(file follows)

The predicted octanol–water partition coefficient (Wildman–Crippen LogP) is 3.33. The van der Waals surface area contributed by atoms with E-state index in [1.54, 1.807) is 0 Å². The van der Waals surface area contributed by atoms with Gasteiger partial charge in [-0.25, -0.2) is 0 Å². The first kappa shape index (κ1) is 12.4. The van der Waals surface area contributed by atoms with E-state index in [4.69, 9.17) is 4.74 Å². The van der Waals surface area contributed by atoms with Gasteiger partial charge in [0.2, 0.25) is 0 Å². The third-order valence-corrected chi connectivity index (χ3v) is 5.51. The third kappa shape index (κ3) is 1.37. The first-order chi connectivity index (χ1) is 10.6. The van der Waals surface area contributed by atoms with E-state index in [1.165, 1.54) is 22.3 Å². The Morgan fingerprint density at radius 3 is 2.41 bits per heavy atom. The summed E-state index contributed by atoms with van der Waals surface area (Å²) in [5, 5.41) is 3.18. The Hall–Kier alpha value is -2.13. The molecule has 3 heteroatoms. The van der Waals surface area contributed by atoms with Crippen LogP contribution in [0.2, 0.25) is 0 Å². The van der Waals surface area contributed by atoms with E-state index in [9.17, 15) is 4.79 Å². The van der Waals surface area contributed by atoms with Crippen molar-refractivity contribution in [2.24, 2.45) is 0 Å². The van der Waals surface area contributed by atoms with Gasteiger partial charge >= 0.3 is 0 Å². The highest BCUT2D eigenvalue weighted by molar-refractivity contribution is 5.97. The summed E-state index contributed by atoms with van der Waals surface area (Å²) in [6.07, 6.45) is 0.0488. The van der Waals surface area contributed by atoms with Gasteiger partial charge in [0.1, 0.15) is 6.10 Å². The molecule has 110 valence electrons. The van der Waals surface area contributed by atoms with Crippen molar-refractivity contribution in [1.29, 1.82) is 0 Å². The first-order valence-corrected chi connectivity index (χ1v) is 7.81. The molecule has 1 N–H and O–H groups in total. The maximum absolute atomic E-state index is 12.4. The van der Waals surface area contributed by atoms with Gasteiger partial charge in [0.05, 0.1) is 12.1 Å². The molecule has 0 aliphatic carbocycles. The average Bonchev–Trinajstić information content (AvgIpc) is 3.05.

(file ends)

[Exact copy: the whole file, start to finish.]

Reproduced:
The predicted octanol–water partition coefficient (Wildman–Crippen LogP) is 3.33. The van der Waals surface area contributed by atoms with E-state index in [1.54, 1.807) is 0 Å². The van der Waals surface area contributed by atoms with Gasteiger partial charge in [-0.25, -0.2) is 0 Å². The first kappa shape index (κ1) is 12.4. The van der Waals surface area contributed by atoms with E-state index in [4.69, 9.17) is 4.74 Å². The van der Waals surface area contributed by atoms with Gasteiger partial charge in [0.2, 0.25) is 0 Å². The third-order valence-corrected chi connectivity index (χ3v) is 5.51. The third kappa shape index (κ3) is 1.37. The first-order chi connectivity index (χ1) is 10.6. The van der Waals surface area contributed by atoms with E-state index in [1.165, 1.54) is 22.3 Å². The Morgan fingerprint density at radius 3 is 2.41 bits per heavy atom. The summed E-state index contributed by atoms with van der Waals surface area (Å²) in [5, 5.41) is 3.18. The Hall–Kier alpha value is -2.13. The molecule has 3 heteroatoms. The van der Waals surface area contributed by atoms with Crippen LogP contribution in [0.2, 0.25) is 0 Å². The van der Waals surface area contributed by atoms with E-state index in [9.17, 15) is 4.79 Å². The van der Waals surface area contributed by atoms with Crippen molar-refractivity contribution in [2.24, 2.45) is 0 Å². The van der Waals surface area contributed by atoms with Gasteiger partial charge >= 0.3 is 0 Å². The highest BCUT2D eigenvalue weighted by molar-refractivity contribution is 5.97. The summed E-state index contributed by atoms with van der Waals surface area (Å²) in [6.07, 6.45) is 0.0488. The van der Waals surface area contributed by atoms with Gasteiger partial charge in [0.1, 0.15) is 6.10 Å². The molecule has 110 valence electrons. The van der Waals surface area contributed by atoms with Crippen molar-refractivity contribution in [1.29, 1.82) is 0 Å². The first-order valence-corrected chi connectivity index (χ1v) is 7.81. The molecule has 1 N–H and O–H groups in total. The maximum absolute atomic E-state index is 12.4. The van der Waals surface area contributed by atoms with Gasteiger partial charge in [0.05, 0.1) is 12.1 Å². The molecule has 0 aliphatic carbocycles. The average Bonchev–Trinajstić information content (AvgIpc) is 3.05.